Useful links

    Visit the Birdfair website here.  It's been conserving nature worldwide since 1989.

    Aves Argentinas - I hope you speak Spanish!  But do take a look anyway.  

    BirdLife International - BirdLife International is a global partnership of conservation organisations (NGOs) that strives to conserve birds, their habitats and global biodiversity, working with people towards sustainability in the use of natural resources. 121 BirdLife Partners worldwide.

  2. Around the world there are many people who are willing to put their lives on the line in order to protect endangered animals.

    Sadly, estimates suggest that over 1,000 rangers have been killed in the line of duty over the past 10 years. 

    World Ranger Day is a chance for all of us to show our appreciation for the work that wildlife rangers and guardians do and offer our support in whatever way we can.

    Act for Wildlife, led by Chester Zoo, can give you a good idea of what a day in the life of a ranger could be like.  They have been supporting Big Life’s efforts to preserve the black rhino in the Chyulu Hills, Kenya, for 14 years.   

    And it’s good to know that there is something you can do to help wildlife and locals in their communities at the same time, and we thought we’d do a roundup of charities and organisations working to help in this way.  Sometimes wildlife rangers are called wildlife guardians.

    The Thin Green Line Foundation

    Based in Australia, the Foundation works with ranger groups, ranger associations and conservation partners in over 60 countries.  They say it’s estimated that over 1,000 park rangers have been killed n the line of duty over the past 10 years. They are dedicated to providing Rangers worldwide with the assistance they deserve and need.  The online community Avaaz.org currently has a campaign running with the Thin Green Line Foundation to raise sufficient funds to sponsor 1,000 rangers a year to deploy the worst poaching hotspots in Africa.  300 rangers with this training virtually stopped elephant poaching in one huge area of Kenya. Please donate if you can and if you can’t donate, please share and spread the word. 

     

    The World Land Trust

    The World Land Trust has a Keepers of the Wild initiative.  The rangers are working on the front line of conservation, safeguarding some of the world’s most threatened animals and the crucial habitats in which they live.  They protect reserves from poaching and logging, and importantly, link to local communities, building trust, helping to change attitudes and find practical solutions to problems.  You can support Keepers of the Wild by making a donation.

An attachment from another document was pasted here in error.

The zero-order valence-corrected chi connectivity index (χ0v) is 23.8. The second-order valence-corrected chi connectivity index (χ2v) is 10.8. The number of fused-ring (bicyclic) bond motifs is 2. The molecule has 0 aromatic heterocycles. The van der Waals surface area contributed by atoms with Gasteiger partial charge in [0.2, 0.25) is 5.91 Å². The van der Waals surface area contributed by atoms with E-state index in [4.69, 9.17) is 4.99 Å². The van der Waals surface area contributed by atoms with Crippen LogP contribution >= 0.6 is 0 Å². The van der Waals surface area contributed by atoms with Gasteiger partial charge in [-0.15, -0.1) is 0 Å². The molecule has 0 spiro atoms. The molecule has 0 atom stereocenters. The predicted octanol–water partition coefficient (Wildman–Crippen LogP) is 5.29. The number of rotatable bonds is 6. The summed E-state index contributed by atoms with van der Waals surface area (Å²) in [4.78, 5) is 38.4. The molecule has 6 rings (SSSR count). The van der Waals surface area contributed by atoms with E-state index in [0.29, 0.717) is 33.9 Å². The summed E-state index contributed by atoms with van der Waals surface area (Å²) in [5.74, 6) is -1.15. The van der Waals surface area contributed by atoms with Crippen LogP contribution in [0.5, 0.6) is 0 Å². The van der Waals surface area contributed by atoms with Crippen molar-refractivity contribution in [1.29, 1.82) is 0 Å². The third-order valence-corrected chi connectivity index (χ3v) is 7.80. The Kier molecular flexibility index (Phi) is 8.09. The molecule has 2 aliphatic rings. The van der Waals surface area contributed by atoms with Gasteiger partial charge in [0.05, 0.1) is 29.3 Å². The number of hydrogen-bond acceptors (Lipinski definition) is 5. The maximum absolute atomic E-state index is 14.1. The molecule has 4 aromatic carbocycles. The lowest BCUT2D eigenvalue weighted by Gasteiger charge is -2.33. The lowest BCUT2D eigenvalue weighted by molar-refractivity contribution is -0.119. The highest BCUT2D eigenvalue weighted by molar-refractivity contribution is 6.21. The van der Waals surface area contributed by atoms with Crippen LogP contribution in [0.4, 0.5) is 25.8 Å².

The David Shepherd Wildlife Foundation works to support Game Rangers International, which empowers rangers and local communities to conserve nature.  You can Adopt a Wildlife Guardian from the David Shepherd Wildlife Foundation and help these rangers conserve nature.

    The Global Conservation Force
    This organisation works to save wildlife from extinction through education, anti-poaching and conservation efforts.  It does this by using anti-poaching units, awareness and education and on the ground action, working on wildlife’s problems.  You can adopt a ranger (also there’s a K9 poacher tracking unit) – find out what the options are to adopt a ranger here.

    The Gorilla Organisation

    The Gorilla Organisation has a supporting rangers scheme in the Democratic Republic of Congo and they act as the eyes, ears and voice of the forest. They cut snaes, save injured gorillas, combat the militias running the blood minerals trade, monitor the gorillas’ health and collect vital conservation data every day.  Find out more here.

    WWF

    WWF has a Back a Ranger campaign to ensure they have the equipment, training and infrastructure they need to stop wildlife crime.  Find out more here.



    The Wildlife Alliance

    You can support a wildlife ranger station in the rainforests of South East Asia where forest rangers work to protect some of the world’s most endangered animals including Asian elephant, pileated gibbon, Sunda pangolin, Asiatic black bear, Siamese crocodile, giant ibis, and dhole. The biggest threats facing these species is habitat loss and poaching for the illegal wildlife trade. The organisation is based in NY. You can donate on a monthly basis or do a one off.  There are a number of different stations to choose from – make your choice here dependign on the animal whose station you want to support e.g. clouded leopard, pangolin, sun bear, Siamese crocodile, Asian elephant,, the gibbon, green peafowl etc.


    The charity Tusk give a Wildlife Ranger Award every year to give international recognition to the men and women who face danger every day to protect the wildlife and its ecosystems in Africa.  

    You can also thank rangers for what they are doing at United for Wildlife and do check out their Ranger TV.  United for Wildlife was created by The Royal Foundation and it unites the world’s leading wildlife charities with one common purpose:  to create a global movement for change.